EVEN BY the standards of President Trump’s administration, his proposal to freeze federal pay at current levels through 2019 counts as an unusually hypocritical policy choice.

Perhaps this little gesture of government-bashing will provide a “drain the swamp” talking point for Republican House candidates in the fall. Of all the factors contributing to the federal budget deficit these days, however, excessive pay increases for the 2.2 million civilian federal employees (two-thirds of all federal pay goes to the departments of Defense, Homeland Security and Veterans Affairs) would not even rank in the top 10. Consumer prices, as measured by the Federal Reserve’s preferred index, rose at an annual rate of 2.3 percent in July, according to the Commerce Department. That means that the average federal worker’s pay would actually shrink slightly, in real, inflation-adjusted terms, even if government employees received the 1.9 percent cost-of-living increase for which 96 out of 100 U.S. senators voted on Aug. 1.

The truth of the matter is that federal deficits are rising because the Republican-led Congress enacted, and Mr. Trump signed, a massive tax cut (skewed heavily in favor of wealthy individuals and corporations) while boosting federal spending. In April, the Congressional Budget Office estimated that the combined impact of these policy changes would be to increase federal debt held by the public by $2.2 trillion more in 2027 than the CBO had projected in 2017. So it’s a bit rich when the president declares, in formally announcing his proposed freeze, “We must maintain efforts to put our nation on a fiscally sustainable course, and federal agency budgets cannot sustain such increases.”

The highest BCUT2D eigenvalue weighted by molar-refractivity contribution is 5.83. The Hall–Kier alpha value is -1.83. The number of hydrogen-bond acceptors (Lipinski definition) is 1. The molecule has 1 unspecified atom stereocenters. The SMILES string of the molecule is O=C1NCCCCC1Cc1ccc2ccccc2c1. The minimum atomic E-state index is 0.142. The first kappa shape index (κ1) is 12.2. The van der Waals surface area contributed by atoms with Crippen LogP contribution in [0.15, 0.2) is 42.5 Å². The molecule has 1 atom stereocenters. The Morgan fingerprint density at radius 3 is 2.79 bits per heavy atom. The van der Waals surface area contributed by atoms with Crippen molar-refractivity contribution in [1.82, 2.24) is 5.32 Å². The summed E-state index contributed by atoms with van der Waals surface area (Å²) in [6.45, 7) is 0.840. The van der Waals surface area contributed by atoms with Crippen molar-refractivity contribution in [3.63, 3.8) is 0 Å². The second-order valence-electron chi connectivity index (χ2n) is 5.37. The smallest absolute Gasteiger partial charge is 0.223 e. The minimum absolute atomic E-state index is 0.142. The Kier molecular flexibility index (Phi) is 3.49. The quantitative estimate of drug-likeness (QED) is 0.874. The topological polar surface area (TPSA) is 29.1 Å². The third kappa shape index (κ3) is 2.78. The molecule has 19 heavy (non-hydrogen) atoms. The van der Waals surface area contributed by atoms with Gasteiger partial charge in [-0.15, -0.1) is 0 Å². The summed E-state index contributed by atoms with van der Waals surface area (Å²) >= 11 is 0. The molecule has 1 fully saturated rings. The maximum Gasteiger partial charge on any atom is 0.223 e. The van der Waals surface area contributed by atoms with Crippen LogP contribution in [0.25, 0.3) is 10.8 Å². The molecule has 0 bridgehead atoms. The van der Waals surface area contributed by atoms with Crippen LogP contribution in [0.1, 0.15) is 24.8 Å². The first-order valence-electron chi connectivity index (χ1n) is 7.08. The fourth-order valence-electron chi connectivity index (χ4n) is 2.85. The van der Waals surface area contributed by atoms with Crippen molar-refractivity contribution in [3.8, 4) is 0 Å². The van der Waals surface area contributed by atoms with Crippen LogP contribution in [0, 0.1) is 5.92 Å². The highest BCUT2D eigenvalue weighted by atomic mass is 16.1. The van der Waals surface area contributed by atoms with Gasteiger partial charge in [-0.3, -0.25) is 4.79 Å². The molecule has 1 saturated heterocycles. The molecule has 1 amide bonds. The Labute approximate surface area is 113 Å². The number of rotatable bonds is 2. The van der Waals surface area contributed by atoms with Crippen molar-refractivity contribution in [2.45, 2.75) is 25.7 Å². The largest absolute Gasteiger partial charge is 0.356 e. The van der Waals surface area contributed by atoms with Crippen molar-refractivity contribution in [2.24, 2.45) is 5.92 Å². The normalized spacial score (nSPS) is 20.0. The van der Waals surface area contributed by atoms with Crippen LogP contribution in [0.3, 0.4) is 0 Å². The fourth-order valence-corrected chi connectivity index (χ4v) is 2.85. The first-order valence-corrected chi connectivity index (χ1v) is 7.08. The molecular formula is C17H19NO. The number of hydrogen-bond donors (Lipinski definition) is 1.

To be sure, Mr. Trump employed that language in the course of a statement explaining why he could not let certain genuinely unaffordable automatic pay increases go into effect, as would have technically been required under the terms of an arcane 1990 federal compensation law. However, nothing in the law required him to zero out federal employees rather than follow the Senate’s lead. Nor are we talking about a genuinely trying economic and political situation such as the one during President Barack Obama’s first term, during which Mr. Obama was obliged to freeze federal pay for three years. Indeed, Mr. Trump never tires of boasting how well the economy is doing, as he did on Thursday, tweeting, “The news from the Financial Markets is even better than anticipated . . . more good news is coming!”

Another difference between Mr. Obama’s pay freeze and the one Mr. Trump proposes is that the former came amid budgetary restraint by other agencies; shared sacrifice is the only context in which federal pay ought to be limited, or at least the preferred one. To single federal workers out in this manner — indeed, to impose a cut on them in real terms — serves no purpose but a political one. Congress, both the Senate and the House, would have to act to thwart Mr. Trump’s unwise directive. Since the House has previously not supported even a modest increase, that’s a faint hope. But it is the only one.

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